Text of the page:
When SB 532 was signed into law last year, it authorized a system of incentives for public schools to offer at least five advanced placement courses.
The College Board announced on Tuesday that South Central L.A. could be feeling the reach of those incentives pretty soon.
In a statement, the College Board – a nonprofit organization that advocates for excellence and equity in education – said it was launching its California AP Potential Expansion (CAPE) initiative, a pilot program intended to help bring Advanced Placement (AP) courses into approximately 200 California public schools that, as of now, offer few or no AP courses.
Advanced Placement courses are sponsored by the College Board and are generally recognized to be equivalent to undergraduate college courses. Students who score high enough on the cumulative exams for each AP subject can earn college credit. CAPE will focus on students who are likely to succeed in AP courses, but don't have the opportunity to take the classes.
"Introducing an AP program at a high school has the effect of creating access to those courses for students with AP potential, or the students who are motivated, interested and driven to access the most rigorous coursework at their school," said Potoula Chresomales, the executive director of AP Strategy for product development and communications at the College Board. "It can create a college culture at a place that doesn't have one right now."
The CAPE program will help fund the effort to launch AP courses in the 200 additional schools, in part by offering full-tuition scholarships for teachers to attend an AP Summer Institute. Students will also receive financial help from the College Board, DonorsChoose.org and Innovate Foundation in order to buy textbooks and science lab equipment.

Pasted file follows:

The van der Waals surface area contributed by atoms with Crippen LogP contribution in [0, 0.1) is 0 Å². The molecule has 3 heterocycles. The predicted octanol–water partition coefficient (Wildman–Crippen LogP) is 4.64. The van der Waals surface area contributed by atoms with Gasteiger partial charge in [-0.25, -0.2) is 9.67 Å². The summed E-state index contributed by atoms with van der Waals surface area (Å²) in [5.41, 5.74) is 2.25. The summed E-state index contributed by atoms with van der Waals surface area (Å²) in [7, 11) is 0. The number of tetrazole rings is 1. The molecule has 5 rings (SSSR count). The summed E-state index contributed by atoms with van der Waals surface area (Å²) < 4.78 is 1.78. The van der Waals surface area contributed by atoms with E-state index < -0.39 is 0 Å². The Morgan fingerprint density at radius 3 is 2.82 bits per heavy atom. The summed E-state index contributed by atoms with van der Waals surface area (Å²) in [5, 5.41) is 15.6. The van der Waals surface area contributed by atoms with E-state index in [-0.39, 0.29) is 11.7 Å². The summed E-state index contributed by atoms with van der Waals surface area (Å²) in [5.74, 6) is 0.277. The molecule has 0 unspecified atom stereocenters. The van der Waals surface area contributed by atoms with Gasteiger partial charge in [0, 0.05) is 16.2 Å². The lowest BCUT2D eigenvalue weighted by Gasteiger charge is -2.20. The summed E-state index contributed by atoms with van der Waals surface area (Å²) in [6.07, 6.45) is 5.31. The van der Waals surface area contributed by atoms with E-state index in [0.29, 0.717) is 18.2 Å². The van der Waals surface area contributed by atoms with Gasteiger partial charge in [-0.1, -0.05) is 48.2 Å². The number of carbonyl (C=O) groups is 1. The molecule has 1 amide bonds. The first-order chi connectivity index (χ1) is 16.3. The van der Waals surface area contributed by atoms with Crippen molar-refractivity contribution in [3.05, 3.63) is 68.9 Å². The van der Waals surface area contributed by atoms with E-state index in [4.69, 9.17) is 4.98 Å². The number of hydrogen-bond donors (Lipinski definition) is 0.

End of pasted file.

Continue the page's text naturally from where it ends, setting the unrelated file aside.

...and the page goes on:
Of the nearly 200 schools qualifying for the CAPE pilot program, 30 are in Los Angeles County. Several are in South Los Angeles, and two are in OnCentral's area of coverage: New Technology High School (located on the campus of Jefferson High School) and Wallis Annenberg High School.
View College Board CAPE Initiative in South Central L.A. in a larger map
In South L.A., only 8.2 percent of residents 25 and older have a four-year degree, according to the L.A. Times' Mapping' L.A. project. Chresomales said having access to AP courses can "demystify what the college experience will be like."
"Many students are first-generation college-bound in their families, and they don't have personal experience or people in their life to tell them what a college experience is like," she said.
New Tech and Wallis Annenberg were among schools chosen because they offer eight or fewer AP courses and have students with strong potential. If the schools do decide to participate in the program, they will make a commitment to offer new AP courses for a minimum of three years beginning in the fall of 2012 or 2013, with assistance by the sponsoring organizations.
In three to five years, the College Board will evaluate the success of the program at each school.
Johnathan Williams, the founder of the The Accelerated School Community of Schools, a network of schools of which Wallis Annenberg is a part, said he was "thrilled."
"This is the perfect initiative," he said, applauding the College Board's reaching out to kids with promise, rather than just "at-risk" kids. "We'd be thrilled to be able to offer this opportunity to our kids."
As of press time, administration at New Tech had not responded to requests for an interview.